Complex trauma provides a framework through which drug and alcohol addiction, high-risk behaviours, and violence can be viewed as responses to accumulated and entrenched trauma, rather than see them as pathologies and health problems.
The insidiousness of complex trauma as the underlying service need for Indigenous women can be even more difficult to pin down as the silence around sexual assault can be magnified by issues such as lack of culturally specific services and responses, concerns about gossip and shame in small communities, and a risk of ostracism from family and community (Taylor & Putt, 2007).
The literature on culturally competent trauma interventions stresses the need for awareness about values and paradigms of knowledge/belief, particularly in relation to:
- the reliance on the individual as the locus of action and meaning;
- the reliance on scientific knowledge compared to spiritual knowledge and meaning;
- conceptions authority and respect; and
- the political, historical and institutional sources of trauma that interact and compound the particular trauma of sexual abuse.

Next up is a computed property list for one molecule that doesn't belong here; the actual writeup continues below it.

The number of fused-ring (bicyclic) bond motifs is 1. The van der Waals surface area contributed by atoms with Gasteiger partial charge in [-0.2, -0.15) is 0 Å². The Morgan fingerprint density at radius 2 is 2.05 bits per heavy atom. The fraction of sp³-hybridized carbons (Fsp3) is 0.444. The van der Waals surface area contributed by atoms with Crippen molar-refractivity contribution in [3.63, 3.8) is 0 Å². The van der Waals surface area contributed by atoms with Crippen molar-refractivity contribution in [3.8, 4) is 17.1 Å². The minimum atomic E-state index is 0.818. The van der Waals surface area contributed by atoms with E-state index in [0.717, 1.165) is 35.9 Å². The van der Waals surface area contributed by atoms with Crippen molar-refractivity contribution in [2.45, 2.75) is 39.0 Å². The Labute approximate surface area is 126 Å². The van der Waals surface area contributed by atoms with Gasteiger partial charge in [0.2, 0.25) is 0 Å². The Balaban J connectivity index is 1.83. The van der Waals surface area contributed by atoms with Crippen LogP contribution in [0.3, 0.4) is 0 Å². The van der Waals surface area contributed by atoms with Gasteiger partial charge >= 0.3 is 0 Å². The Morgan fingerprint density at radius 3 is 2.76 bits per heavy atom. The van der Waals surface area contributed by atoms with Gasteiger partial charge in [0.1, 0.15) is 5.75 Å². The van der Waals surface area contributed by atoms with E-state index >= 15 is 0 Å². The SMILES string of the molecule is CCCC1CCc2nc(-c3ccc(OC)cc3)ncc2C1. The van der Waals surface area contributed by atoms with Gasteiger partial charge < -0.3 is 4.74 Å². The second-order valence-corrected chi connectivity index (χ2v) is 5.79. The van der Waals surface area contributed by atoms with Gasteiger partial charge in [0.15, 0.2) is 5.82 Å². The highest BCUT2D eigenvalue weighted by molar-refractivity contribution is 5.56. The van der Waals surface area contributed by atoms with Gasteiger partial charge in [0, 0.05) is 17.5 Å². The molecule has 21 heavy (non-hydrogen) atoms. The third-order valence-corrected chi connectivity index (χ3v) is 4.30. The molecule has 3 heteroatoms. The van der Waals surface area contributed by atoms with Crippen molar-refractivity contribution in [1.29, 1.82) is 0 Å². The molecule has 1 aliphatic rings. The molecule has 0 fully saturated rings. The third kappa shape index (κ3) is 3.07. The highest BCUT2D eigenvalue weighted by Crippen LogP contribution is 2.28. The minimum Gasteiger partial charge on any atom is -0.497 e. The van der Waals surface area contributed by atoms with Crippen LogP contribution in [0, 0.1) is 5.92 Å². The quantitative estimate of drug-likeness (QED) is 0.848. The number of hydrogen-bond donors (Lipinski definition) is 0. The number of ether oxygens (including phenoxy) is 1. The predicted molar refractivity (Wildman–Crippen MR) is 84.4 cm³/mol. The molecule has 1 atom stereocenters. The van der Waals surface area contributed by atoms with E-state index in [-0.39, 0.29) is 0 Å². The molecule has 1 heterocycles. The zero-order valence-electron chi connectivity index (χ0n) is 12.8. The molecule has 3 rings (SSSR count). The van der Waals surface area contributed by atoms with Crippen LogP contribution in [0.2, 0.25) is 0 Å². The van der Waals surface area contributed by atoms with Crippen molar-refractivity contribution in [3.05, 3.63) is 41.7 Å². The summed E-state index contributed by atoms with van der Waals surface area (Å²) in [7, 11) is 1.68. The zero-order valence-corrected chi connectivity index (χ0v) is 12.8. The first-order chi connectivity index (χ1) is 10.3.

Complex trauma and homelessness
Australian and overseas research indicates that trauma, including sexual abuse, is prevalent among homeless populations (Morrison, 2009; Buhrich, Hodder, & Teesson, 2000). Australian researchers also found that homeless adults in Sydney reported exceptionally high rates of multiple trauma and high rates of psychopathology including psychosis, substance abuse and depression. In a study by Taylor and Sharpe (2008), 98% of participants (n = 70) had experienced a traumatic event, commonly physical or sexual abuse, with 93% experiencing more than one event. A trauma history and PTSD often precede homelessness and are characteristics of a high proportion of homeless people (Foster, LeFauve, Kresky-Wolff, & Rickards, 2010). Taylor and Sharpe's (2008) findings are similar to other homelessness research, indicating that complex trauma plays a role in facilitating homelessness as well as being a traumatising experience in itself. Housing services deal frequently with traumatised people, often with serious mental health problems and comorbidity of other disorders such as substance abuse that can impede their ability to maintain housing and could be an ongoing issue (Taylor & Sharpe, 2008; Foster et al., 2010). Sexual victimisation trauma appears to be a risk factor for homelessness and a result of homelessness, with very high rates of sexual violence victimisation seen in women, men and young people who are homeless (Morrison, 2009).
3 For a more complete discussion on parenting with a history of sexual abuse see ACSSA Research Summary, Mothers With a History of Childhood Sexual Abuse: Key Issues for Child Protection Practice and Policy (Tarczon, 2012).